Saturday, January 12, 2013

In the News: Monopoly

In a world of change, nothing stands still – not even a metallic Monopoly piece. But in a shock to fans of the traditional family board game, one of them – either the Scottie dog, racecar, top hat, iron, shoe, thimble, battleship or wheelbarrow – is to be axed. Maker Hasbro has decreed that the time has come to introduce a new piece. Contenders include a diamond ring, helicopter, cat, robot and a guitar. If it is any consolation to traditionalists, the issue is to be decided democratically. 

Fans are being asked to cast their votes at by February 5. Last night bookmaker Paddy Power made the wheelbarrow the 4/5 favourite to be axed, followed by the shoe at 2/1. A cat was the favourite to be the new token, at 13/8. When the vote ends, Hasbro will replace the piece with a new token players would like added to the game which reflects the interests of Monopoly players today. 

- News Report, Daily Mail 9 January 2013 


Some Monopoly history and trivia: 

Although the creator of the game is often cited to be Charles Darrow, even in the game’s instructions, its origins lie in circumstances much earlier. In 1903 American woman Elizabeth (“Lizzie”) Magie Phillips created The Landlord’s Game, its intent being to explain a single tax theory and to show the negative aspects of concentrating land in private monopolies. The game was first manufactured and sold in 1906. 

First page of patent submission for first version of Lizzie Magie's board game, granted on January 5, 1904 

Phillips offered the game to Parker Brothers, which declined. In 1924 Phillips patented a second design that incorporated street names, the concept that higher rents could be charged as properties were developed and the use of chips as player tokens. 

First page of patent submission for second version of Lizzie Magie's board game, submitted in 1923 and granted in 1924 

She again offered the game to Parker Brothers, which again declined it. 

Between 1906 and the 1930’s various other board games adopted the Philips’ concept of the buying, selling and development of land. Basically the Philips’ game was being sold with minor changes and under various alternative names. One such variation was that made and sold by Charles Darrow, who introduced some design concepts that remain to the present day: black locomotives on the railroad spaces, the car on "Free Parking", the red arrow for "Go", the tap on "Water Works", the light bulb on "Electric Company", and the question marks on the "Chance" spaces. His copyright was granted in 1933. 

First page of Charles Darrow's patent submission for Monopoly, submitted and granted in 1935 

Milton Bradley purchased the rights to Darrow’s game in 1935. Seeing its success, Parker Brothers purchased the rights to Philips’ games and the rights of other persons who had modeled games on Philips’ original versions. It then claimed the rights to Monopoly and began selling the game in 1935.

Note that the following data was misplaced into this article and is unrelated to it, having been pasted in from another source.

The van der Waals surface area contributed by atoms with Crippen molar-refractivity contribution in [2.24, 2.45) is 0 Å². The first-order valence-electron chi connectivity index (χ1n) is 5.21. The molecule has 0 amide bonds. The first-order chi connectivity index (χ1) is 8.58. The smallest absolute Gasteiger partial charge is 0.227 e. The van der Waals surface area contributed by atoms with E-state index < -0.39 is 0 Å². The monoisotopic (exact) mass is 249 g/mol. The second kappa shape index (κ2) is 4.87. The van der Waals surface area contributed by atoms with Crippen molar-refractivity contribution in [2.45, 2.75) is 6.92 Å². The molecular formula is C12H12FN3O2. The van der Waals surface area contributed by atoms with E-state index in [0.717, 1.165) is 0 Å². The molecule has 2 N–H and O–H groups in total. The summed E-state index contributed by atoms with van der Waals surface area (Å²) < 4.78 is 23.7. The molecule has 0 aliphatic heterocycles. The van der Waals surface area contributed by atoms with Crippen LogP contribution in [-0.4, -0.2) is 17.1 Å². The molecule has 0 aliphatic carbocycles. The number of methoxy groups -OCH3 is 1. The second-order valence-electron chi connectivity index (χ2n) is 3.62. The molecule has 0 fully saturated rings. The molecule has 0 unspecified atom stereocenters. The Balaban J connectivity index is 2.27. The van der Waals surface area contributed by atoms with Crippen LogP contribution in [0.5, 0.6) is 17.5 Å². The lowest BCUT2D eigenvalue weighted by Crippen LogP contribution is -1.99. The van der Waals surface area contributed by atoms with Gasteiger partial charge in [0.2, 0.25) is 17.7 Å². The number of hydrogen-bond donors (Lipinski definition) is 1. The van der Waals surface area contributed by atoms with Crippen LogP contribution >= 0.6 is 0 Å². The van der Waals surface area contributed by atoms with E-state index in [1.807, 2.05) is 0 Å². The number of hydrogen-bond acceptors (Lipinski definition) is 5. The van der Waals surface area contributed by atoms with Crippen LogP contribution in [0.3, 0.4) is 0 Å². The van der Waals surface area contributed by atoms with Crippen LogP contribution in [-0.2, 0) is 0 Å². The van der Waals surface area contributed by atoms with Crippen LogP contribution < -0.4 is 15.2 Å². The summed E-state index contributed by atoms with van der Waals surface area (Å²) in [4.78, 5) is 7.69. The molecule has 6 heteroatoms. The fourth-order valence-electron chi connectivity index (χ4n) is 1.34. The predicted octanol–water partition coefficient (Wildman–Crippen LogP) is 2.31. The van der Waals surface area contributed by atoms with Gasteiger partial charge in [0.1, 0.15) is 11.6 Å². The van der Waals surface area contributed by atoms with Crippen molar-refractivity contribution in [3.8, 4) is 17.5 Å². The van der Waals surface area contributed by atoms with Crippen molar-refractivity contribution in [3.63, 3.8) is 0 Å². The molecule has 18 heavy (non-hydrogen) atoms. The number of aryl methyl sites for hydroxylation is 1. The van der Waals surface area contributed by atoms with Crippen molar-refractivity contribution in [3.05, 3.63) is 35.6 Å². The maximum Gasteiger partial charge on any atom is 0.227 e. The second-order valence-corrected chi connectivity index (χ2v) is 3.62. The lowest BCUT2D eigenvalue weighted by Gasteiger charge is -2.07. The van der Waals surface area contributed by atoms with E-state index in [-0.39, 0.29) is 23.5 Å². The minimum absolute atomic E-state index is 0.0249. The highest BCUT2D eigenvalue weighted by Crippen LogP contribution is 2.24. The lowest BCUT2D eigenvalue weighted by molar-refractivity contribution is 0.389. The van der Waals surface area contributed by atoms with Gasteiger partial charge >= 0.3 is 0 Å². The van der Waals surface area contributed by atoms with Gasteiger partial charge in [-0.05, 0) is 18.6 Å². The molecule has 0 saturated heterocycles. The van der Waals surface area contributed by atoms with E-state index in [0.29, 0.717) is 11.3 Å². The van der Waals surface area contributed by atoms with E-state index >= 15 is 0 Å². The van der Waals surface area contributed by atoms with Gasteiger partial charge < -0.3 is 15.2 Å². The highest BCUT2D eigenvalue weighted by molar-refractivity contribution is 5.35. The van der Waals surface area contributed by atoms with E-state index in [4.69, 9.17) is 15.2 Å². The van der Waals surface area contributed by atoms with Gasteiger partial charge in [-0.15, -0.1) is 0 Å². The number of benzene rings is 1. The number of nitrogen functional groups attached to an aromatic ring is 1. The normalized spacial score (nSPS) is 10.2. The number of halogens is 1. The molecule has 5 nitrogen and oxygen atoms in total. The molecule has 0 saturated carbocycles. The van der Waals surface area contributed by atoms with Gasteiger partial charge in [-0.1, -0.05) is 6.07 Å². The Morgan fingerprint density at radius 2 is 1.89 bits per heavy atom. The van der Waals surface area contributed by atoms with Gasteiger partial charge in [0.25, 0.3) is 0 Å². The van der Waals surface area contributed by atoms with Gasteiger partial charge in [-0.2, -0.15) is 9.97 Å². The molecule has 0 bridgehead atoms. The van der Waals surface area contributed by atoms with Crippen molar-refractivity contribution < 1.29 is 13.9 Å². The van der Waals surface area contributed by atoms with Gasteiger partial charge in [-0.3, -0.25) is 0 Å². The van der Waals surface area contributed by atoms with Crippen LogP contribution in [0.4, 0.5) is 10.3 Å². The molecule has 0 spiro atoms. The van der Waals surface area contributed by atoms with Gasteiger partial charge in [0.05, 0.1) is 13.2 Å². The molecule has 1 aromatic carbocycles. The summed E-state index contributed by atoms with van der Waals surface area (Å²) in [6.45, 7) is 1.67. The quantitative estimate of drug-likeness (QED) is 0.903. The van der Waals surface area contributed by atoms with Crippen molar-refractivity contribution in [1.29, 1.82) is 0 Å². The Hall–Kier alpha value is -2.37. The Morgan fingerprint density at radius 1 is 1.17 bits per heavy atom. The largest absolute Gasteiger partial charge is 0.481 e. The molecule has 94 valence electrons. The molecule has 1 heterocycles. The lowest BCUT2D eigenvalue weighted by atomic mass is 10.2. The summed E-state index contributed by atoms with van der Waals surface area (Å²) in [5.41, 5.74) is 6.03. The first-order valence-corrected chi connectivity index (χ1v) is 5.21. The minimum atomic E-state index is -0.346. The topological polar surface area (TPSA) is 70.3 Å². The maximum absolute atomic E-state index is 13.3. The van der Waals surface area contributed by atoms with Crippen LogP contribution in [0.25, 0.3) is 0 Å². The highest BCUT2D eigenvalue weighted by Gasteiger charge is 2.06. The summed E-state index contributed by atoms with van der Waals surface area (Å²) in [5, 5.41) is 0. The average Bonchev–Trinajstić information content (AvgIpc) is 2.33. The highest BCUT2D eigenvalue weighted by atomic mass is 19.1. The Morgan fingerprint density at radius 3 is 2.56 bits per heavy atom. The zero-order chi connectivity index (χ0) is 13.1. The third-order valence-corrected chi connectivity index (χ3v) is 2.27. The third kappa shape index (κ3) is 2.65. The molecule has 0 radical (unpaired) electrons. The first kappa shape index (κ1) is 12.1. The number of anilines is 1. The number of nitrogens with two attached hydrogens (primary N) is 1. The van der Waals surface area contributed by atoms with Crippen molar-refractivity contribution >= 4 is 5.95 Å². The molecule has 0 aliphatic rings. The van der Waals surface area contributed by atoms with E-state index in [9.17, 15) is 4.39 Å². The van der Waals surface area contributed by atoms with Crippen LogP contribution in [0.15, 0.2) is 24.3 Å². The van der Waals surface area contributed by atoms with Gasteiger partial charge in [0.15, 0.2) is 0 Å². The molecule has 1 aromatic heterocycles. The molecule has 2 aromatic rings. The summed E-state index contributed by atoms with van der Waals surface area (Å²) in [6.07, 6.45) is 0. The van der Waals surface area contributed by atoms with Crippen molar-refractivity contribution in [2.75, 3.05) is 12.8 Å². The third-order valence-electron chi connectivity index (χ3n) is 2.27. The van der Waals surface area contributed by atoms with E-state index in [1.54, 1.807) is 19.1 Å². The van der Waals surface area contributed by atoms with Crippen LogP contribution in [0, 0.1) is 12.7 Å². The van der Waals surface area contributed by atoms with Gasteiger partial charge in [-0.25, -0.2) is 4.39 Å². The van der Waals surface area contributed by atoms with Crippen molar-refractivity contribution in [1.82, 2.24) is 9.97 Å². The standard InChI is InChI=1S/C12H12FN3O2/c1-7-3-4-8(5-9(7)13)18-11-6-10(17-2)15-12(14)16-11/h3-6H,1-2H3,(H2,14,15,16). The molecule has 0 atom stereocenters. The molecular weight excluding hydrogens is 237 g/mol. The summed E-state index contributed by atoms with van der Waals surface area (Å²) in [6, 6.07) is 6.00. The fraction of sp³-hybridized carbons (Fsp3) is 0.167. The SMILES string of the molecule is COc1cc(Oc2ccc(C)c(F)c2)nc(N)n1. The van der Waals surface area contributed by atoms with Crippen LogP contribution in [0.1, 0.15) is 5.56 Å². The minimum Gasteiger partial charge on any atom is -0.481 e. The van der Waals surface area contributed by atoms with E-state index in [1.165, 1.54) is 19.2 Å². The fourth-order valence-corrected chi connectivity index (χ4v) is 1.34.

Box lid of a Parker Brothers-published copy of Monopoly (the "Number 7 Black Box Edition") from circa 1936-1941. 

Darrow subsequently admitted that he had copied the game from a friend’s copy of The Landlord’s Game and a variant, Finance. He settled with Parker Brothers and ceded worldwide rights. 

1936 poster introducing the board game Monopoly to the United Kingdom 

The current owner of the game is Hasbro.


In 1941, the British Secret Intelligence Service had John Waddington Ltd, the licensed manufacturer of the game outside the U.S., create a special edition for World War 11 prisoners of war held by the Nazis. Hidden inside these games were maps, compasses, real money, and other objects useful for escaping. They were distributed to prisoners by Secret Service-created fake charity groups. 


As regards the tokens used, the following is from Hasbro, the current copyright holder and owner of the game: 
With the tokens serving as such an important part of the MONOPOLY game experience, it's hard to imagine the game without them. However, the first game produced in 1935 did not include tokens. Charles Darrow, who originally brought the game to Parker Brothers, recommended that players use household items like buttons and pennies to move around the board. 
Parker Brothers decided to include mover-tokens in the game. The edition produced from 1935-36 included four small wax wood pieces, or pawns. In 1937 Parker Brothers, determined to preserve the game''s tradition, decided to produce die-cast metal tokens that were reminiscent of objects found in households across America. This decision marked the introduction of the flatiron, purse, lantern, car, thimble, shoe, top hat, and the rocking horse. The top hat was modelled after the chapeau of the game's Chairman of the Board, Mr. Monopoly, and the car, his 1930s roadster. 
Two additional tokens, the battleship and the cannon, were also added in 1937. They were used at the time, in another Parker Brothers game called Conflict, which made it easy to add this pair to the MONOPOLY game. These 10 tokens--flatiron, purse, lantern, car, thimble, shoe, top hat, rocking horse, battleship and cannon--were used until 1942. 
With World War II came a metal shortage in the United States. As a result, during the years 1943-47, MONOPOLY games contained tokens made out of wood. Shortly after the end of World War II the metal tokens were brought back to the game. 
The early 1950s brought the addition of three new tokens and the departure of three original tokens. The lantern, purse and rocking horse were replaced by the dog (Mr. Monopoly's dog, Scotty), the wheelbarrow and the horse and rider. These three MONOPOLY game tokens still exist in the classic edition--the MONOPOLY game in the red and white box found today in stores and more than 200 million homes worldwide.

"I think it's wrong that only one company makes the game Monopoly."

- Steven Wright


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